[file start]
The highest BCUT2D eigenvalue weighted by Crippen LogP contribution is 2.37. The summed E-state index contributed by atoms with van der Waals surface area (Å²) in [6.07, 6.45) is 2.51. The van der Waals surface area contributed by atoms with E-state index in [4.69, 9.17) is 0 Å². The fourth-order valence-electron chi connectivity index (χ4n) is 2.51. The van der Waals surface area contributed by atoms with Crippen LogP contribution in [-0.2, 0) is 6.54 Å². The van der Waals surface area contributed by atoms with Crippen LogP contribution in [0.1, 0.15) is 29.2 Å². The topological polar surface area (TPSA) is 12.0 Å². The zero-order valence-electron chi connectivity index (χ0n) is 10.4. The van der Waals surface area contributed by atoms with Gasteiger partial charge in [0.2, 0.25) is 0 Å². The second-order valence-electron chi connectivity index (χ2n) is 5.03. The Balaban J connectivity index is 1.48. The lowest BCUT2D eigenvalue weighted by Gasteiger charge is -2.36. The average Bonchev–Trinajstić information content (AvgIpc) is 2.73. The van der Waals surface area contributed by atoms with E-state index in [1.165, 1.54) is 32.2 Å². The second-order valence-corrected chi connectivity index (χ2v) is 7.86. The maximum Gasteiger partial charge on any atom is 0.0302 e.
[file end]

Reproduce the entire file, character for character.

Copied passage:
The highest BCUT2D eigenvalue weighted by Crippen LogP contribution is 2.37. The summed E-state index contributed by atoms with van der Waals surface area (Å²) in [6.07, 6.45) is 2.51. The van der Waals surface area contributed by atoms with E-state index in [4.69, 9.17) is 0 Å². The fourth-order valence-electron chi connectivity index (χ4n) is 2.51. The van der Waals surface area contributed by atoms with Crippen LogP contribution in [-0.2, 0) is 6.54 Å². The van der Waals surface area contributed by atoms with Crippen LogP contribution in [0.1, 0.15) is 29.2 Å². The topological polar surface area (TPSA) is 12.0 Å². The zero-order valence-electron chi connectivity index (χ0n) is 10.4. The van der Waals surface area contributed by atoms with Gasteiger partial charge in [0.2, 0.25) is 0 Å². The second-order valence-electron chi connectivity index (χ2n) is 5.03. The Balaban J connectivity index is 1.48. The lowest BCUT2D eigenvalue weighted by Gasteiger charge is -2.36. The average Bonchev–Trinajstić information content (AvgIpc) is 2.73. The van der Waals surface area contributed by atoms with E-state index in [1.165, 1.54) is 32.2 Å². The second-order valence-corrected chi connectivity index (χ2v) is 7.86. The maximum Gasteiger partial charge on any atom is 0.0302 e.